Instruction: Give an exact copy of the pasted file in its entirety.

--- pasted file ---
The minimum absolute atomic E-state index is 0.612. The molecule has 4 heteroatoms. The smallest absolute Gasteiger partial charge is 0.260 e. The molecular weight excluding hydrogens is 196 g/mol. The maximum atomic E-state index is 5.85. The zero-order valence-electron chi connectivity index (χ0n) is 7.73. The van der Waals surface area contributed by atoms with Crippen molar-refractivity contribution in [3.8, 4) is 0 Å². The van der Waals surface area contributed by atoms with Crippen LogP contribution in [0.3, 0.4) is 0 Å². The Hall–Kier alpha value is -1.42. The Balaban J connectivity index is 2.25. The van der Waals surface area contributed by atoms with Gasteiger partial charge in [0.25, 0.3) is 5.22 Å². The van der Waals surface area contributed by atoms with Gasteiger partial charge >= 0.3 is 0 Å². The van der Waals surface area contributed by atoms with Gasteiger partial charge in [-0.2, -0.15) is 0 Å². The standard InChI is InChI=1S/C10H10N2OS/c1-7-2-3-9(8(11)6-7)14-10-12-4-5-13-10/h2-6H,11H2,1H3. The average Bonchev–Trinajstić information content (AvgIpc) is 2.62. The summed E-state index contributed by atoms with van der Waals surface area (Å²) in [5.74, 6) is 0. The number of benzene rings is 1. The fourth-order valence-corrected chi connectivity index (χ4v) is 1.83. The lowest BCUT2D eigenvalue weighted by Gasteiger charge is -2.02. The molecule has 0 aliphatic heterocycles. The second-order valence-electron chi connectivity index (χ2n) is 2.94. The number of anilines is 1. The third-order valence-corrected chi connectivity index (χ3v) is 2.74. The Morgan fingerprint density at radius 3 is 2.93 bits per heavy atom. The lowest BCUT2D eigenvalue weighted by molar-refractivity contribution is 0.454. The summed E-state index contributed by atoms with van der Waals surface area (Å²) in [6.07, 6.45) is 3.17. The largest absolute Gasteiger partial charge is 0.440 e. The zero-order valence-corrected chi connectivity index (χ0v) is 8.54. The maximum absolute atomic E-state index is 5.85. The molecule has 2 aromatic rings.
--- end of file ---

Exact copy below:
The minimum absolute atomic E-state index is 0.612. The molecule has 4 heteroatoms. The smallest absolute Gasteiger partial charge is 0.260 e. The molecular weight excluding hydrogens is 196 g/mol. The maximum atomic E-state index is 5.85. The zero-order valence-electron chi connectivity index (χ0n) is 7.73. The van der Waals surface area contributed by atoms with Crippen molar-refractivity contribution in [3.8, 4) is 0 Å². The van der Waals surface area contributed by atoms with Crippen LogP contribution in [0.3, 0.4) is 0 Å². The Hall–Kier alpha value is -1.42. The Balaban J connectivity index is 2.25. The van der Waals surface area contributed by atoms with Gasteiger partial charge in [0.25, 0.3) is 5.22 Å². The van der Waals surface area contributed by atoms with Gasteiger partial charge >= 0.3 is 0 Å². The van der Waals surface area contributed by atoms with Gasteiger partial charge in [-0.2, -0.15) is 0 Å². The standard InChI is InChI=1S/C10H10N2OS/c1-7-2-3-9(8(11)6-7)14-10-12-4-5-13-10/h2-6H,11H2,1H3. The average Bonchev–Trinajstić information content (AvgIpc) is 2.62. The summed E-state index contributed by atoms with van der Waals surface area (Å²) in [5.74, 6) is 0. The number of benzene rings is 1. The fourth-order valence-corrected chi connectivity index (χ4v) is 1.83. The lowest BCUT2D eigenvalue weighted by Gasteiger charge is -2.02. The molecule has 0 aliphatic heterocycles. The second-order valence-electron chi connectivity index (χ2n) is 2.94. The number of anilines is 1. The third-order valence-corrected chi connectivity index (χ3v) is 2.74. The Morgan fingerprint density at radius 3 is 2.93 bits per heavy atom. The lowest BCUT2D eigenvalue weighted by molar-refractivity contribution is 0.454. The summed E-state index contributed by atoms with van der Waals surface area (Å²) in [6.07, 6.45) is 3.17. The largest absolute Gasteiger partial charge is 0.440 e. The zero-order valence-corrected chi connectivity index (χ0v) is 8.54. The maximum absolute atomic E-state index is 5.85. The molecule has 2 aromatic rings.